Today's Workout: 042414

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Clean 85% x 1 every 45 seconds for as long as possible.
Then: Clean 65% x max reps in 3:00.
Then:
6 Rounds for Time:
50 lb DB Hang Cleans – 5 reps
100 yard Shuttle Run
For shuttle run, sprint out 50 yards, touch and sprint back.
An 85% clean is no joke. Elite weightlifters wouldn’t usually do it more than 2-3 times in a single workout. But their strength curve is steep: they probably don’t have a ten-rep max, and though their absolute max is very high, they couldn’t hit 85% for a double. It’s how they’re wired: everything, all at once. Even now, some argue this steep strength curve is necessary for high-level weightlifters and powerlifters. Specialization is necessary for elite sport, and we’ve known that for decades, but CrossFit has changed the picture.
In the late 1990s, a powerlifter named Eddie White was winning Masters PL events all over the USA. He was at the top of a heap that seemed large back then. But he was also a runner, logging 10k several times per week. White was an outlier: most powerlifters believed ANY conditioning work would cancel some of their strength gains. Many still do, and will even risk a sickly lifestyle in pursuit of strength.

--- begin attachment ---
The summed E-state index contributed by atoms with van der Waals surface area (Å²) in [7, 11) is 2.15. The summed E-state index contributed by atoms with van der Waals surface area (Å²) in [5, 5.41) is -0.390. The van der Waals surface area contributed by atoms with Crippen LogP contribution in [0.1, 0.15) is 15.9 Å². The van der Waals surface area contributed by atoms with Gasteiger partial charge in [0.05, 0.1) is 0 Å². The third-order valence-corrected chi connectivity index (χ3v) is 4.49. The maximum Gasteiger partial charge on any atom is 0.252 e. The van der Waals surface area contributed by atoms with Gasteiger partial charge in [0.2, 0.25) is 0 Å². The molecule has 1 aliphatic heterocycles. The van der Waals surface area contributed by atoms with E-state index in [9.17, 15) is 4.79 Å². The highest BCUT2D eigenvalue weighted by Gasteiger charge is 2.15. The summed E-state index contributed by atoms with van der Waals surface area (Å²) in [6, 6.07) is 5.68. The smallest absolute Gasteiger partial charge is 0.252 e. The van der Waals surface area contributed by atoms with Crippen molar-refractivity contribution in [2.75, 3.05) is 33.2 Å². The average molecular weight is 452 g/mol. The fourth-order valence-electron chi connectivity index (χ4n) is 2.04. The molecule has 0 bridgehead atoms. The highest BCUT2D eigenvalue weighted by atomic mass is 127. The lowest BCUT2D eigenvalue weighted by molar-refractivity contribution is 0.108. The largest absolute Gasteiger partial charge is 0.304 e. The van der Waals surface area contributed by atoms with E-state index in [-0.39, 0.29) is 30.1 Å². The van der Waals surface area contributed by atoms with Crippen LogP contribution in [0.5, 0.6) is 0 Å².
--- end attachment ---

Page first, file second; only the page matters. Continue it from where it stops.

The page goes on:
But this absolutism (don’t do any aerobic activity, or you’ll get weak!) has changed. CrossFit athletes are now pulling deadlifts close to the 600lb mark, and though a 500lb squat still seems to elude the community, it should be noted that CrossFitters are doing 400+ squats unbelted in tennis shoes. And then they’re running 5k immediately afterward.
There definitely exists an intersection where general physical preparation meets specialization. We thought that intersection was at ground level: any time spent on one would negate the other. It turns out we were wrong: you can be very fit and still do exceptionally well at specialty sports. You can run and lift, and be good at both.
Back to the strength curve: a CrossFit athlete CAN hit 85% for multiple reps (we’ll find out exactly how many today.) Our strength curve is shallower by necessity: we simply can’t focus on weightlifting for two hours every single day. But if we can do more work at critical levels in less time…will we catch up?
The argument that “CrossFit makes you pretty good at everything, but not excellent at anything” is invalid if lifts that are “excellent” today become “pretty good” tomorrow. CrossFit is pushing the whole curve up while maintaining a wide base. If you like graphs, go ahead and draw it out. Then stretch your forearms and pack a pillow in your lunch bag; you’re going to need a nap later.

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